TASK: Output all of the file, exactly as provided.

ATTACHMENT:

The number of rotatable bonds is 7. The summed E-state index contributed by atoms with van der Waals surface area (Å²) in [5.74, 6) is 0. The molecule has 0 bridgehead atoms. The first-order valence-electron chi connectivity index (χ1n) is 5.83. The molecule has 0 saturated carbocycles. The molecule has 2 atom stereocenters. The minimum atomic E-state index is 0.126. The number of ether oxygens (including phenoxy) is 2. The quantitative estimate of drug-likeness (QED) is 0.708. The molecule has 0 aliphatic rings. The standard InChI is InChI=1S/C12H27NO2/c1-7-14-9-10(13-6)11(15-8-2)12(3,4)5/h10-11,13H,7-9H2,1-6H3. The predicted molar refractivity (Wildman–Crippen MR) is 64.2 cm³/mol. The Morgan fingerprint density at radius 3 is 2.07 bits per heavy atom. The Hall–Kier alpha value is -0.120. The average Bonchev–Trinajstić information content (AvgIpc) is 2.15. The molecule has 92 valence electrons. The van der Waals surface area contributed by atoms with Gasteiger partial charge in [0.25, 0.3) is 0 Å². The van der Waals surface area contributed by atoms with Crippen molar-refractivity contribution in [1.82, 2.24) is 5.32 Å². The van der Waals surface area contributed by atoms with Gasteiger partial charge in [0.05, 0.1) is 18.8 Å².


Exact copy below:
The number of rotatable bonds is 7. The summed E-state index contributed by atoms with van der Waals surface area (Å²) in [5.74, 6) is 0. The molecule has 0 bridgehead atoms. The first-order valence-electron chi connectivity index (χ1n) is 5.83. The molecule has 0 saturated carbocycles. The molecule has 2 atom stereocenters. The minimum atomic E-state index is 0.126. The number of ether oxygens (including phenoxy) is 2. The quantitative estimate of drug-likeness (QED) is 0.708. The molecule has 0 aliphatic rings. The standard InChI is InChI=1S/C12H27NO2/c1-7-14-9-10(13-6)11(15-8-2)12(3,4)5/h10-11,13H,7-9H2,1-6H3. The predicted molar refractivity (Wildman–Crippen MR) is 64.2 cm³/mol. The Morgan fingerprint density at radius 3 is 2.07 bits per heavy atom. The Hall–Kier alpha value is -0.120. The average Bonchev–Trinajstić information content (AvgIpc) is 2.15. The molecule has 92 valence electrons. The van der Waals surface area contributed by atoms with Gasteiger partial charge in [0.25, 0.3) is 0 Å². The van der Waals surface area contributed by atoms with Crippen molar-refractivity contribution in [1.82, 2.24) is 5.32 Å². The van der Waals surface area contributed by atoms with Gasteiger partial charge in [0.05, 0.1) is 18.8 Å².